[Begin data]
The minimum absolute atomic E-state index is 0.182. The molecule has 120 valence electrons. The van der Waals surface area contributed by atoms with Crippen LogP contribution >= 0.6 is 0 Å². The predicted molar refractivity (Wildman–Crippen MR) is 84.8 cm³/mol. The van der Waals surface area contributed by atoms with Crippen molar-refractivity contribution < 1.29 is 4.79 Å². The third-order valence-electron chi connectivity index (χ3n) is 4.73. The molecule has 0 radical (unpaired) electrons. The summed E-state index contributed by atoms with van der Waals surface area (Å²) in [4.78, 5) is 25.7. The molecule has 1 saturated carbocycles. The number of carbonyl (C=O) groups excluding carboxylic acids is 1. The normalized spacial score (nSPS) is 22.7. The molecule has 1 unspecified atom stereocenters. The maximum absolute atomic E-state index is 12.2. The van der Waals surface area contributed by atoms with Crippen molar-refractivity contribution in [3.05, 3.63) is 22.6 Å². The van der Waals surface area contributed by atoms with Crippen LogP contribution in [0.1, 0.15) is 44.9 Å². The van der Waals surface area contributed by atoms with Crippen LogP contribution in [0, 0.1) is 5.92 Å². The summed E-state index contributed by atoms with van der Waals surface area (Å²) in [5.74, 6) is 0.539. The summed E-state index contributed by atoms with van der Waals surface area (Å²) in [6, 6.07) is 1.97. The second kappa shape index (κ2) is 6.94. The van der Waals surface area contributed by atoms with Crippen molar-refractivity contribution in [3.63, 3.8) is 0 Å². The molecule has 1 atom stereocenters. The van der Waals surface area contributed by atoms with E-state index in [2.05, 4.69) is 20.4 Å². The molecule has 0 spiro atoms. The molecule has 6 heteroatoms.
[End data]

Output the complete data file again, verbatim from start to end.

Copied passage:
The minimum absolute atomic E-state index is 0.182. The molecule has 120 valence electrons. The van der Waals surface area contributed by atoms with Crippen LogP contribution >= 0.6 is 0 Å². The predicted molar refractivity (Wildman–Crippen MR) is 84.8 cm³/mol. The van der Waals surface area contributed by atoms with Crippen molar-refractivity contribution < 1.29 is 4.79 Å². The third-order valence-electron chi connectivity index (χ3n) is 4.73. The molecule has 0 radical (unpaired) electrons. The summed E-state index contributed by atoms with van der Waals surface area (Å²) in [4.78, 5) is 25.7. The molecule has 1 saturated carbocycles. The number of carbonyl (C=O) groups excluding carboxylic acids is 1. The normalized spacial score (nSPS) is 22.7. The molecule has 1 unspecified atom stereocenters. The maximum absolute atomic E-state index is 12.2. The van der Waals surface area contributed by atoms with Crippen molar-refractivity contribution in [3.05, 3.63) is 22.6 Å². The van der Waals surface area contributed by atoms with Crippen LogP contribution in [0.1, 0.15) is 44.9 Å². The van der Waals surface area contributed by atoms with Crippen LogP contribution in [0, 0.1) is 5.92 Å². The summed E-state index contributed by atoms with van der Waals surface area (Å²) in [5.74, 6) is 0.539. The summed E-state index contributed by atoms with van der Waals surface area (Å²) in [6, 6.07) is 1.97. The second kappa shape index (κ2) is 6.94. The van der Waals surface area contributed by atoms with Crippen molar-refractivity contribution in [3.63, 3.8) is 0 Å². The molecule has 1 atom stereocenters. The van der Waals surface area contributed by atoms with E-state index in [2.05, 4.69) is 20.4 Å². The molecule has 0 spiro atoms. The molecule has 6 heteroatoms.